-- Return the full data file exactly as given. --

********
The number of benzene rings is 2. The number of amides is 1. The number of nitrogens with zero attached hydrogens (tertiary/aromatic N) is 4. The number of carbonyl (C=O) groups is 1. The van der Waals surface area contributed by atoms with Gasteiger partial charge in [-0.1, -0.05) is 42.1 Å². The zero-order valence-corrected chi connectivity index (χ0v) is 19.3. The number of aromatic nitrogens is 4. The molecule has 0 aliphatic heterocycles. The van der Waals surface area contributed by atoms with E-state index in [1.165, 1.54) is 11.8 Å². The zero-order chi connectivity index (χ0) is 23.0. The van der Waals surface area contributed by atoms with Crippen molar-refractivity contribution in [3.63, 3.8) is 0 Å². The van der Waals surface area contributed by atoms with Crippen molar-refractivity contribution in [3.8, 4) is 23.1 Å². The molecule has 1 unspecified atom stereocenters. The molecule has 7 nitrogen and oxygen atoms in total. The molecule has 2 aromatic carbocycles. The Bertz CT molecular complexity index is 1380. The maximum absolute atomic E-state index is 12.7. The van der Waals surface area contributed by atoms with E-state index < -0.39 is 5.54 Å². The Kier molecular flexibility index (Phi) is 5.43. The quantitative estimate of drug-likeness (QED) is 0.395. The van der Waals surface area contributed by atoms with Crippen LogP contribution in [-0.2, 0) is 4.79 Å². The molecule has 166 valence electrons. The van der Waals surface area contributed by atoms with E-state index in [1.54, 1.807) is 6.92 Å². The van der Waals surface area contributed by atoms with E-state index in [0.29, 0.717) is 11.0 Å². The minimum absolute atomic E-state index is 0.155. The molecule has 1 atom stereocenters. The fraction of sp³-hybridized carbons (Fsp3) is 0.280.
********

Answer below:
The number of benzene rings is 2. The number of amides is 1. The number of nitrogens with zero attached hydrogens (tertiary/aromatic N) is 4. The number of carbonyl (C=O) groups is 1. The van der Waals surface area contributed by atoms with Gasteiger partial charge in [-0.1, -0.05) is 42.1 Å². The zero-order valence-corrected chi connectivity index (χ0v) is 19.3. The number of aromatic nitrogens is 4. The molecule has 0 aliphatic heterocycles. The van der Waals surface area contributed by atoms with E-state index in [1.165, 1.54) is 11.8 Å². The zero-order chi connectivity index (χ0) is 23.0. The van der Waals surface area contributed by atoms with Crippen molar-refractivity contribution in [3.63, 3.8) is 0 Å². The van der Waals surface area contributed by atoms with Crippen molar-refractivity contribution in [3.8, 4) is 23.1 Å². The molecule has 1 unspecified atom stereocenters. The molecule has 7 nitrogen and oxygen atoms in total. The molecule has 2 aromatic carbocycles. The Bertz CT molecular complexity index is 1380. The maximum absolute atomic E-state index is 12.7. The van der Waals surface area contributed by atoms with E-state index < -0.39 is 5.54 Å². The Kier molecular flexibility index (Phi) is 5.43. The quantitative estimate of drug-likeness (QED) is 0.395. The van der Waals surface area contributed by atoms with Crippen LogP contribution in [-0.2, 0) is 4.79 Å². The molecule has 166 valence electrons. The van der Waals surface area contributed by atoms with E-state index in [1.54, 1.807) is 6.92 Å². The van der Waals surface area contributed by atoms with E-state index in [0.29, 0.717) is 11.0 Å². The minimum absolute atomic E-state index is 0.155. The molecule has 1 atom stereocenters. The fraction of sp³-hybridized carbons (Fsp3) is 0.280.